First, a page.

The first people coming to Michigan Territory slept in their wagons or on the ground unless they were lucky enough to find a log cabin or, even more rare, a tavern where they could stay. In 1835 the members of the Hillsdale Company, which had platted the village of Hillsdale, hired Adam Howder to look after their land. Howder built a tavern on the site of the current Fairgrounds and welcomed those needing a place to sleep and a good meal. Finding its size insufficient to meet the demands on his hospitality, in 1838 he erected a new two-story twenty-eight by forty feet structure. In addition to the building, which was considered princely in its size, Howder built a "ballroom," where the earliest settlers could gather for a good time.
By 1840 the dense wilderness in the fledgling village was being replaced by businesses and private residences. Adam Howder relocated his hotel closer to where the action was. He first built a hotel at 66 North Street, and then another in 1841, which he called the Hillsdale House. It stood on the corner of Howell and North streets. After its demise in a fire, the Keefer House was built in the same place. Adam Howder, Hillsdale's original innkeeper (and two-time Sheriff), moved to Reading and continued offering hospitality to travelers at yet another hotel, the Howder House.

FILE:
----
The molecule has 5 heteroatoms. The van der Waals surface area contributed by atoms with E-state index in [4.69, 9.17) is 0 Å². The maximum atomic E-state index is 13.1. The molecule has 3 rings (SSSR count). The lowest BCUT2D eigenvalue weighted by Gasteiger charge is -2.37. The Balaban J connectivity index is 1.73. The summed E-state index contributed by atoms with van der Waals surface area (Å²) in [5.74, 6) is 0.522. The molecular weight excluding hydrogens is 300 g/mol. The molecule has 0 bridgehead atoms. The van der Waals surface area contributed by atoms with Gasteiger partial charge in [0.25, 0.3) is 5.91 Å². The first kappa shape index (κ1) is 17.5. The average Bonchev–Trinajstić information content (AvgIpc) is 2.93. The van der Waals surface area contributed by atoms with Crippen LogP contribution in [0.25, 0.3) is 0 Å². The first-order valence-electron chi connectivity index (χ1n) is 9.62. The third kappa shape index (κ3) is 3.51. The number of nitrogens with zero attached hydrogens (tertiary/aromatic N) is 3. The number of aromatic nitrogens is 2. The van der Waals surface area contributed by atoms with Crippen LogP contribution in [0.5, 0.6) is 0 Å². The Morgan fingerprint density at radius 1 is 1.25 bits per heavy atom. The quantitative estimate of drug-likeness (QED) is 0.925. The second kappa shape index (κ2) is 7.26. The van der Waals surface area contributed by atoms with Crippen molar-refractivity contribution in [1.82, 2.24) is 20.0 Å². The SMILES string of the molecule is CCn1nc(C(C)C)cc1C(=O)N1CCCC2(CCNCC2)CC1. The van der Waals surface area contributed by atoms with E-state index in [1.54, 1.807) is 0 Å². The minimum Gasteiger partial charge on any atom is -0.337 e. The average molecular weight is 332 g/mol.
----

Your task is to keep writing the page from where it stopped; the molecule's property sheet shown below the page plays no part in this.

As the village of HIllsdale grew, so did the number of hotels to accommodate the businessmen, families and entertainers who passed through, many of them by train. The hotels ranged from the grand Smith Hotel on the corner of Howell and Bacon streets to smaller establishments. Their lobbies and restaurants provided gathering places for residents and visitors alike.
JoAnne P. Miller